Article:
Bird Square Footage Requirement

Discussion in 'Coop & Run - Design, Construction, & Maintenance' started by Rooster Rules, Oct 31, 2012.

  1. I have read and many quote a 4 sq ft per bird, for a coop, 2 sq ft per Bantam, basically "rule of thumb", and different situations=different rules.
    When I was big into keeping African Cichlids, some breeds could live in harmony, in close proximity, and some could not, no matter how much space, these fish have quite the "pecking order".
    I am seriously thinking of keeping 3-4 banties in a 3 ftX5ftX3ft high indoor cages, staying in my insulated and heated garage, looks more like a house in there, big,bright, and lots of natural light from windows.
    I know this is not ideal, as the birds will stay in the cage for the winter till spring. I can keep it clean, but do worry about any fighting and maiming, will be 1 rooster, 2-3 hens, Black Rosecombs.
    Any ideas comments etc.
    BTW Happy Halloween RR up north in the woods of Canada
  2. ChickensAreSweet

    ChickensAreSweet Heavenly Grains for Hens

    Honestly if it were me, I'd try to get them into an insulated shed or wait til spring to buy them. They will like more room than that, but that's just my opinion.

    They like to scratch the soil and fly around on the ground, and be very active. It will be hard on them to be in a cage.
  3. Got news for you, no soil scratching here all winter, snow and ice....LOL No seriously, I do not have the time right this month to build my new coop, that will get done later this winter or in spring.
    Lot of people in this area apparently keep there banties inside for 2-3 months during the winter.
    Actually got this idea from Wyandotte Texas, he keeps his breeding trios inside for 5-6 months over winter, in a 3ftX4ftX2 ft high cages, with no detriment to the birds. I am not sure he allows them out during this time, I would let them out for excercise on mild winter days.
    I am not 100 % sure what I will be doing, but will make up my mind by tomorrow......thanx RR
    Last edited: Oct 31, 2012
  4. Hi to everyone on BYC, Happy Halloween, from the ole Rotten Rooster.........aka Fred RR[​IMG]
    I know this is off-topic, apologize in advance....Cheers
  5. Smoochie

    Smoochie Chillin' With My Peeps

    Sep 18, 2012
    Some breeds do better in cages than others & I do not have experience with Rosecomb. I would think that the level of stimulation in a garage would be low and not ideal. If you let them out and handle them often it would probably work.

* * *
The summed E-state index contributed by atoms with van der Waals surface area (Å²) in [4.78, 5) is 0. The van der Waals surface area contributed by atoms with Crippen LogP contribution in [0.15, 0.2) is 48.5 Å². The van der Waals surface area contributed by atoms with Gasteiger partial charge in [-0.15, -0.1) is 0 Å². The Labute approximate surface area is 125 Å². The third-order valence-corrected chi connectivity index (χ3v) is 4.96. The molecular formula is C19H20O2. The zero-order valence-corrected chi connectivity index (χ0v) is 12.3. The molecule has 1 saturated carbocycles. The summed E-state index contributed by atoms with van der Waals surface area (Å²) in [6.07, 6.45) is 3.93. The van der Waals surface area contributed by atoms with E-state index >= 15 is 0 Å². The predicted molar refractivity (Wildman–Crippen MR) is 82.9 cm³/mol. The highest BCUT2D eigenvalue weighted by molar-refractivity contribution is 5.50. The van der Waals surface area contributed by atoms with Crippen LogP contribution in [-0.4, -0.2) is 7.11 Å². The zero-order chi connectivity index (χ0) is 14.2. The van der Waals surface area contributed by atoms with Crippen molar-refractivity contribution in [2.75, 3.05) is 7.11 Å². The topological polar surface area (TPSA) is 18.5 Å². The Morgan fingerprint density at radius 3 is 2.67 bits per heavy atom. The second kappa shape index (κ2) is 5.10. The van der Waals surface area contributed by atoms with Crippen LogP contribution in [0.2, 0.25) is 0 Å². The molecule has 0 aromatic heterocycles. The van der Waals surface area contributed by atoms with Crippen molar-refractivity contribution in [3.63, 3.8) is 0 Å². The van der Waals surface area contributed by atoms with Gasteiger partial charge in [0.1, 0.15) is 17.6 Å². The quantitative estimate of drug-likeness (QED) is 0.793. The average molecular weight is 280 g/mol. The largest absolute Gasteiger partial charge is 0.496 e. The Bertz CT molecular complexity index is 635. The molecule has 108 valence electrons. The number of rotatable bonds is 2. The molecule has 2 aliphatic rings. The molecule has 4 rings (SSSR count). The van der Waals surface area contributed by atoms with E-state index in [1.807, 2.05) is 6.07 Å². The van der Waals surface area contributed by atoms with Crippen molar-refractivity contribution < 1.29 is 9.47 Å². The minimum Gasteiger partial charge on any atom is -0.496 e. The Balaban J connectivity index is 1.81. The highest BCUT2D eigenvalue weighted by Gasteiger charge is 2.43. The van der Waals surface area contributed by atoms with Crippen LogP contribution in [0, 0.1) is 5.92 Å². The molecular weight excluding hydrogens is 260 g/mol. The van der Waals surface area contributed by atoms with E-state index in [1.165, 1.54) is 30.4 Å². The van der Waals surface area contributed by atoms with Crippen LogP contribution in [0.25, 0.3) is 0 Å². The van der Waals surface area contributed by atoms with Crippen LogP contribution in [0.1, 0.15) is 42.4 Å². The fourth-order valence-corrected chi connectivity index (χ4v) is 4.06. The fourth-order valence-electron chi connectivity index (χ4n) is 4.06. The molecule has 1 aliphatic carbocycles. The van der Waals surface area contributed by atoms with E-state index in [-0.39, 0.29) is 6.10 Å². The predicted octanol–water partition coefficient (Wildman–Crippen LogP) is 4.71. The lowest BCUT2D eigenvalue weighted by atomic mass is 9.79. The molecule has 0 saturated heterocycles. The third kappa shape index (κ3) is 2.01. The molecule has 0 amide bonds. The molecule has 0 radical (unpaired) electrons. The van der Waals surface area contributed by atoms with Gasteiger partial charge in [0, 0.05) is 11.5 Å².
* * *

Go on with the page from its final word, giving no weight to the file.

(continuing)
6. I figured the same, but it is a bright cheery place, and they will get a window seat in front of a tri pane slider window, lots of light, TV, and Stereo in there, spent a lot of time in there fixin things and hangin out.
    I am not committed to this idea just yet, but do think it might work out for a short term.....thanx RR
  7. [​IMG]


    Here is the start of my bantam cage/mini open air coop. back, sides will be cladded, roof, either bevelled cedar, or tin. The front will be cage on top section, and maybe door. Air can ventilate under roof front to back, a 3/4 inch gap, this combined with front cage will allow coop to vent.
    I am using this inside this winter, but may place outside in spring, when outside ambient temps remain above 32f.
    Dimensions are 3ft X 4 1/2 ft, 32 inches high in front, 24 inches high in rear. I am making a nest box to attach on rear outside, to not use up any floor are inside.
    I am making a stand, maybe on wheels, at least 32 inches off the ground, I like high as I am 6'3", any getting about 4hours into this, maybe 4 hours more to finish
  8. Smoochie

    Smoochie Chillin' With My Peeps

    Sep 18, 2012
    Looks wonderful! I'm sure they'll do great :).
  9. Thanx, will post more pics once I get finished over the next few days....
  10. sezjasper

    sezjasper Chillin' With My Peeps

    May 6, 2012
    Eldersburg, Maryland
    You have great carpentry skills - lucky you, lucky chickens!

    Keep in mind I am very much a newbie and have no business giving anyone advice but the first thing that popped into my head is, you may want to consider adding your roo in the spring. I would be concerned that your hens would have no way to escape the roo's attentions if they needed to... Anyone who knows more than I do (which would be just about everyone on free to jump in and contradict me if I am wrong...)

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